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Good news Alaska

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U.S. life expectancy increases 1980 to 2014/JAMA

Rural Alaska might be plagued by economic woes and high suicide rates, but there is good news coming out of a national study on life expectancy published Monday in the Journal of the American Medical Association.

While life expectancy is falling in some other rural areas of the nation, it has increased significantly across Alaska and especially so across the state’s northern tier. Life expectancy across Arctic Alaska increased by from six to 13 years over the period from 1980 to 2014, according to the study in JAMA Internal Medicine. 

The study is based on an examination of county, or in Alaska’s case borough, death rates nationwide.

Life expectancy for those born in the Yukon-Kuskokwim Delta region of the 49th state continues to lag behind the national average, but there, too, average life expectancy has been on the upswing.

Overall, Alaska is on the positive side of a study that warns of “large—and increasing—geographic disparities among counties in life expectancy over the past 35 years. The magnitude of these disparities demands action, all the more urgently because inequalities will only increase further if recent trends are allowed to continue uncontested.”

The study targets “counties in South Dakota and North Dakota (with) the lowest life expectancy, and counties along the lower half of the Mississippi, in eastern Kentucky, and southwestern West Virginia also had very low life expectancy compared with the rest of the country.”

Most of those areas, like Alaska’s Y-K Delta, are home to struggling or failing economies and poverty.

The study’s authors note a strong and continuing correlation that ties shorter lifespans to socio-economic status and race or ethnicity in the U.S. Simply put, it has long been illustrated that poor people of color do not, on average, live as long as wealthy, white people.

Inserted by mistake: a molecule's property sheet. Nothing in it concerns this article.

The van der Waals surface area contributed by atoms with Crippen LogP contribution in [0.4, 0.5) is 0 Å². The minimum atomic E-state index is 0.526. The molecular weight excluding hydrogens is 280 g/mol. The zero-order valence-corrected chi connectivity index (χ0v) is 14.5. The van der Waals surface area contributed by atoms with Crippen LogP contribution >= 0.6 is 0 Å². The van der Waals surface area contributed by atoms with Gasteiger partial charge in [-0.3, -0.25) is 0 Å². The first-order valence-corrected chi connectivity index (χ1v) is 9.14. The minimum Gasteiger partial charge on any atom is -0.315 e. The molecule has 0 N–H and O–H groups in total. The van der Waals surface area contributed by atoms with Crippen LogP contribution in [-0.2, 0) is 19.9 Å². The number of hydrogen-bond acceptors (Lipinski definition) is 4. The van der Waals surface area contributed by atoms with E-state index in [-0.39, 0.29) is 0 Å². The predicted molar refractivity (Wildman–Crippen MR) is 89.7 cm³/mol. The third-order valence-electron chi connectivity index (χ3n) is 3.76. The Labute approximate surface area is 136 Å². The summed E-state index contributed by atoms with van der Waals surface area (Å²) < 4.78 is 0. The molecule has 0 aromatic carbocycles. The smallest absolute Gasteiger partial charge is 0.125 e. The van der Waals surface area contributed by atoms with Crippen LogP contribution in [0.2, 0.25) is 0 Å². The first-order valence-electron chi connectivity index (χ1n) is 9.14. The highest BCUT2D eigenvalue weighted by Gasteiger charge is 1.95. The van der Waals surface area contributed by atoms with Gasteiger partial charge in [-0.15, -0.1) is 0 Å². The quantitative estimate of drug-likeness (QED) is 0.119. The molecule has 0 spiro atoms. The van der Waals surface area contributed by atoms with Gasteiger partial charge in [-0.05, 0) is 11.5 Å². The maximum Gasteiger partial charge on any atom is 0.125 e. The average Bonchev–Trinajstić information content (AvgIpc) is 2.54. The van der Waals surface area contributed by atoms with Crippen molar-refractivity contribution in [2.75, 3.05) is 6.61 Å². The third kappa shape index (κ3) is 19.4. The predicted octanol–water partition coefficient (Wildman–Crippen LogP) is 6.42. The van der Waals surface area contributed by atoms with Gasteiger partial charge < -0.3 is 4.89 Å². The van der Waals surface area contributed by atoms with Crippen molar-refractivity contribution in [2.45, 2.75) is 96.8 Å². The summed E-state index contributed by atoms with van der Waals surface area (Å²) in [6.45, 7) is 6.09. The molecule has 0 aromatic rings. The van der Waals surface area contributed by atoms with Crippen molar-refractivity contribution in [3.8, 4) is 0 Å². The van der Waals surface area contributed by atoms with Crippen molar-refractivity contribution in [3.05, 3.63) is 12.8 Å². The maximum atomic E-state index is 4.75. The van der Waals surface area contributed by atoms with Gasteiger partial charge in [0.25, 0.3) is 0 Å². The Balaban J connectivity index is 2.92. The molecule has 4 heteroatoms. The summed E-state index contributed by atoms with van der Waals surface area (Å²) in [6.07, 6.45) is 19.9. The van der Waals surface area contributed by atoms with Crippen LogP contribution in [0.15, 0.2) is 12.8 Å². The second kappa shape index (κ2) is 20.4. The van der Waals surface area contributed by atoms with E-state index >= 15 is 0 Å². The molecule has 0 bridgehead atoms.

But the study adds that “socioeconomic and race/ethnicity factors at the county level is (now) largely mediated through behavioral and metabolic risk factors.”

“The findings on factors related to variation in life expectancy have important policy implications,” it adds. “In particular, policies and programs that target behavioral and metabolic risk factors have the potential to improve health in all locations but especially those that are currently most at a disadvantage, consequently reducing geographic disparities.”

Alaska has been the sight of a variety of programs directed at changing unhealthy behaviors. The Alaska Native Tribal Health Consortium has been a leader in health promotion and disease prevention programs targeted specifically at Alaska Natives. 

The JAMA study generally shows the biggest increases in life expectancy in Alaska boroughs that are predominately Native. Correlation does not mean causation, but those are areas that have benefitted from the health consortium’s effort to end tobacco use, reduce accident injuries and improve eat habits.

The JAMA study implicates diabetes, high-blood pressure, smoking, obesity and lack of physical activity, in that order, as the greatest threats to life expectancy in the U.S. All now show up as greater threats to longevity than race or poverty, but the study notes many of the elements leading to shorter life spans are interconnected.

The data analysis does suggest that if you want to live longer the best moves on a personal level are to get a job, an education (the more the better), and boost your family income. There is a surprisingly strong correlation between unemployment and a shortened life span.

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